Now in reading this text we have Peter, the disciple whom Jesus said was to be called the rock and upon whom he would build his church (which is a whole separate study in its own right), perhaps for the first time taking the “bull by the horns” and doing something sensible, reasoned and well thought out. Notice in the above reading how Peter even relies on OT scripture in the justification of his suggestion. Peter was not just going to let any upstart from Jerusalem take the 12 disciple slot he insisted that the replacement had to be one of the people who he’d walked, fellowshipped and lived with them since the baptism of Jesus and had witnessed Jesus resurrection. So good so far. The casting of lots to help in decision making was not a new concept to the Jewish mind and again there is a whole study that is possible on this, and reference in such a study would be made no doubt to the Urimm and Thurrim stones of Aaron’s breastplate, but I digress, and to top off all this sensibleness surrounding the choosing of the replacement 12th disciple they even pray.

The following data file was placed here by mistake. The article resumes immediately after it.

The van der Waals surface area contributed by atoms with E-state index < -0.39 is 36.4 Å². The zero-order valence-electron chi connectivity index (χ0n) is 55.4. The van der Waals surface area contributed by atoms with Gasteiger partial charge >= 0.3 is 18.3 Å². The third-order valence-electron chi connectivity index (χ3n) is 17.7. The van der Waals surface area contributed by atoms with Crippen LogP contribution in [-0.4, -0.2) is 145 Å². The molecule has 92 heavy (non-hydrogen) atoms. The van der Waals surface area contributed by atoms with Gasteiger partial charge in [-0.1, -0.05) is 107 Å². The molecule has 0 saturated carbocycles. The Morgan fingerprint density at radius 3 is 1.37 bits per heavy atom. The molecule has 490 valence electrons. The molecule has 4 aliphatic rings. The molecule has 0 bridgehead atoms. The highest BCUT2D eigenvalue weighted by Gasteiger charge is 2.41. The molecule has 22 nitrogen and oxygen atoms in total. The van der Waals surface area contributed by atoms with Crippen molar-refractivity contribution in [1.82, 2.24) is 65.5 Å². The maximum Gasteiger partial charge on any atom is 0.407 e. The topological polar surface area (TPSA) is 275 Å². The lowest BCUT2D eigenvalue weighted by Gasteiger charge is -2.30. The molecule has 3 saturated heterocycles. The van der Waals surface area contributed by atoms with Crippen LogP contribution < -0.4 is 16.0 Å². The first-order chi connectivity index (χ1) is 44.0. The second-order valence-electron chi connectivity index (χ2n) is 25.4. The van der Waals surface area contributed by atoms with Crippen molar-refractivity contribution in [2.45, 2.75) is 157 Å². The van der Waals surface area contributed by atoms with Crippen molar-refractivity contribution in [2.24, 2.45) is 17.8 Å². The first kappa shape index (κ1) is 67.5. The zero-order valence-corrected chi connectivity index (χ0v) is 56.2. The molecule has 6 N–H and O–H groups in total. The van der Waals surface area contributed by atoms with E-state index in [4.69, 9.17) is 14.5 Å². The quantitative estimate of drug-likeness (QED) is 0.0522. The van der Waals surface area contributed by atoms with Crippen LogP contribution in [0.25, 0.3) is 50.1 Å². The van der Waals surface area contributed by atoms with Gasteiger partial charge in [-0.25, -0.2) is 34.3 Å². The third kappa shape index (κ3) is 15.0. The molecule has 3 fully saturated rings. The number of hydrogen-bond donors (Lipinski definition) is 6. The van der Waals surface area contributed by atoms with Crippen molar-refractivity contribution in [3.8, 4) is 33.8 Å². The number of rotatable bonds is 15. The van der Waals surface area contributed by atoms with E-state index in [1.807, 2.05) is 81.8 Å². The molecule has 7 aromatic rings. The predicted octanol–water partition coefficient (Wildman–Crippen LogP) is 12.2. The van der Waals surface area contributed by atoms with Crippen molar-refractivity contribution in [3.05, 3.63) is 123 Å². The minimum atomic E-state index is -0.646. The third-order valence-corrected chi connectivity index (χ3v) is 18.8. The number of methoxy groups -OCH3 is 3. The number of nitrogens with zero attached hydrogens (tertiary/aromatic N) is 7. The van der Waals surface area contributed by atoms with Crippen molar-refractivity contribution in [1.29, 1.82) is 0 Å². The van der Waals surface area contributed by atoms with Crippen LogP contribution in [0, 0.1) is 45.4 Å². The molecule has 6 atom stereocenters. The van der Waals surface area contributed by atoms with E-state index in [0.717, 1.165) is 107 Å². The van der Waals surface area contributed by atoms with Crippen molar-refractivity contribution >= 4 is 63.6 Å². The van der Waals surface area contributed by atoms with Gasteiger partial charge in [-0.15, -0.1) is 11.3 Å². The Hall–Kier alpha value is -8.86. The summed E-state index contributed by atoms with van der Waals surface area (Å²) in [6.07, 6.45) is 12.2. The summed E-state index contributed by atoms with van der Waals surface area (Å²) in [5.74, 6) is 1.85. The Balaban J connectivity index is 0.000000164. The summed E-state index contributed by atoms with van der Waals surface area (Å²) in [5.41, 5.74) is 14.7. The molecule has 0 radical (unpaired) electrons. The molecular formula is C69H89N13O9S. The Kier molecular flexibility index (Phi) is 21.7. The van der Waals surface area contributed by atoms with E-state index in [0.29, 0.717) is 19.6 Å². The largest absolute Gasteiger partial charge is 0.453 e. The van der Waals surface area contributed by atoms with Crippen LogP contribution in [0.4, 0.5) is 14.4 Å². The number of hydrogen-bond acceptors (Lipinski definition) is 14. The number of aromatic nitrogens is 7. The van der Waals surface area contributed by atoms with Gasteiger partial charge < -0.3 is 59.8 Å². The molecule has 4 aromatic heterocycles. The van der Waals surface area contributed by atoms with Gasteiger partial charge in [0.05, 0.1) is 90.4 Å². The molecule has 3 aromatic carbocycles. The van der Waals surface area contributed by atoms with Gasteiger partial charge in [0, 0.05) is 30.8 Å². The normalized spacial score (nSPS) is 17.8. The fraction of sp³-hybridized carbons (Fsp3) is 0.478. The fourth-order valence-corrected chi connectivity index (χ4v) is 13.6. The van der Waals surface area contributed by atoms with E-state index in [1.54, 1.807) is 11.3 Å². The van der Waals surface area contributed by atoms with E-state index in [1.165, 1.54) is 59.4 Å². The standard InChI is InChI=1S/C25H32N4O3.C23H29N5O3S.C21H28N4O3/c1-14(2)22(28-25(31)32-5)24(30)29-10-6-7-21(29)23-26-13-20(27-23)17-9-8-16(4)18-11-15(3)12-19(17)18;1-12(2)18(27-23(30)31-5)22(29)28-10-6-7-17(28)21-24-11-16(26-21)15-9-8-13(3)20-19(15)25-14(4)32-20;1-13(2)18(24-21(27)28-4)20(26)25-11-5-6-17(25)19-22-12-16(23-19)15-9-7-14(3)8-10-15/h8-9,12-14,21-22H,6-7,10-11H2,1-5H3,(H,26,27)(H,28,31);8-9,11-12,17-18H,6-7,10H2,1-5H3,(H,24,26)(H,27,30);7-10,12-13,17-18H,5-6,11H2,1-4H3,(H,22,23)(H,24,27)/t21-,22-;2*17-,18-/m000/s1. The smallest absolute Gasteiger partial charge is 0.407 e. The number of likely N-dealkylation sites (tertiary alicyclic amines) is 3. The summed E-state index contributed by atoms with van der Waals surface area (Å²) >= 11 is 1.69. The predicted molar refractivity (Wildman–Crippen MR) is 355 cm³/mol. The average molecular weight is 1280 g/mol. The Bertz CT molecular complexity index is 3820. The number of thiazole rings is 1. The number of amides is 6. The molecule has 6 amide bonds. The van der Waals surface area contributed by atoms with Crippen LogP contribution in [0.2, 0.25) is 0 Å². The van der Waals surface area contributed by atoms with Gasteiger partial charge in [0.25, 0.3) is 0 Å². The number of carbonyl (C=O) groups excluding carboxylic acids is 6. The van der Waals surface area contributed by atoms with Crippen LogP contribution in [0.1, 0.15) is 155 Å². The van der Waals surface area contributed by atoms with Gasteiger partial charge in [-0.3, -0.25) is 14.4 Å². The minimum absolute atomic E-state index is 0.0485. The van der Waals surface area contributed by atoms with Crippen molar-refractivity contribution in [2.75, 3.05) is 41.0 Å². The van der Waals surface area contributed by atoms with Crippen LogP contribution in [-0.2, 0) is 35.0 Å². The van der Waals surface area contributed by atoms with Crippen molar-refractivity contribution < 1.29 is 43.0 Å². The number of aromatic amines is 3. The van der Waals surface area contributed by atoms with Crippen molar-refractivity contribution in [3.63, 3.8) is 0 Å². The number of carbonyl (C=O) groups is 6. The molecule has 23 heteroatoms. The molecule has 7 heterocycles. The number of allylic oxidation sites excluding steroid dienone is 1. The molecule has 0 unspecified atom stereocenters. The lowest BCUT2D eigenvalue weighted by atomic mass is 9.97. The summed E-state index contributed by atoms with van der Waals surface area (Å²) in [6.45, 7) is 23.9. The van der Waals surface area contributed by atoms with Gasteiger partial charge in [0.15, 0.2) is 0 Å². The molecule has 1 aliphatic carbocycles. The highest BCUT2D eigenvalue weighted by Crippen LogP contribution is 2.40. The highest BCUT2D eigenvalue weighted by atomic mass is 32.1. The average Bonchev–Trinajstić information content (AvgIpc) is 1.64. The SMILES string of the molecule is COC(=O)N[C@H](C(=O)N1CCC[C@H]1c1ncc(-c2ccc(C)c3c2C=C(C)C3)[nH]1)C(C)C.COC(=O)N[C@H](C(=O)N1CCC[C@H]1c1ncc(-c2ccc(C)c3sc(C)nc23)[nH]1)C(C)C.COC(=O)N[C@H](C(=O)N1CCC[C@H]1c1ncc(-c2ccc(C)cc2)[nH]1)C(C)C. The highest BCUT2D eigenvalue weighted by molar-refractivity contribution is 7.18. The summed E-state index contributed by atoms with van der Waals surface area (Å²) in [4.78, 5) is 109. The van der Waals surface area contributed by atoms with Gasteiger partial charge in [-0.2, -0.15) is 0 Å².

It seems like all the pieces are in place a working partnership with God, sensible decisions, based on scripture and covered in prayer.
The upshot however is that in this they were wrong. Not that they were dramatically and fatally wrong, but they did not understand Gods plan for who would replace Judas, and indeed, how could they humanly speaking. The evidence in all of this? Matthias is never spoken of again in the NT. (that is not to say that Matthias didn’t go on to do wonderful and amazing works for Jesus and that when we meet him in eternity, I am sure he will be able to fill us in, but in Gods overall scheme of things Matthias was not going to play much of a role that would be handed down through the ages).
Rather Gods plan was that Saul the most feared and possibly hated Pharisee of the day would meet with Jesus on his journey to Damascus and come into that relationship with Jesus the one he was persecuting. He fulfilled therefore the essential requirement of apostleship in that he saw the resurrected Jesus albeit in a manner that causes him to describe himself as one “untimely born”.
1 Corinthians 15:8-9 (ESV )
8 Last of all, as to one untimely born, he appeared also to me. 9 For I am the least of the apostles, unworthy to be called an apostle, because I persecuted the church of God.
Gods plan brought into the Kingdom the man who was ultimately to wrote the lions share of the NT outside fo the Gospels who would have thought it? Who would have dreamed it? No one but God.
Next we move onto Pauls claim that he was “set apart” this brings us to the concept of holiness and the word holy.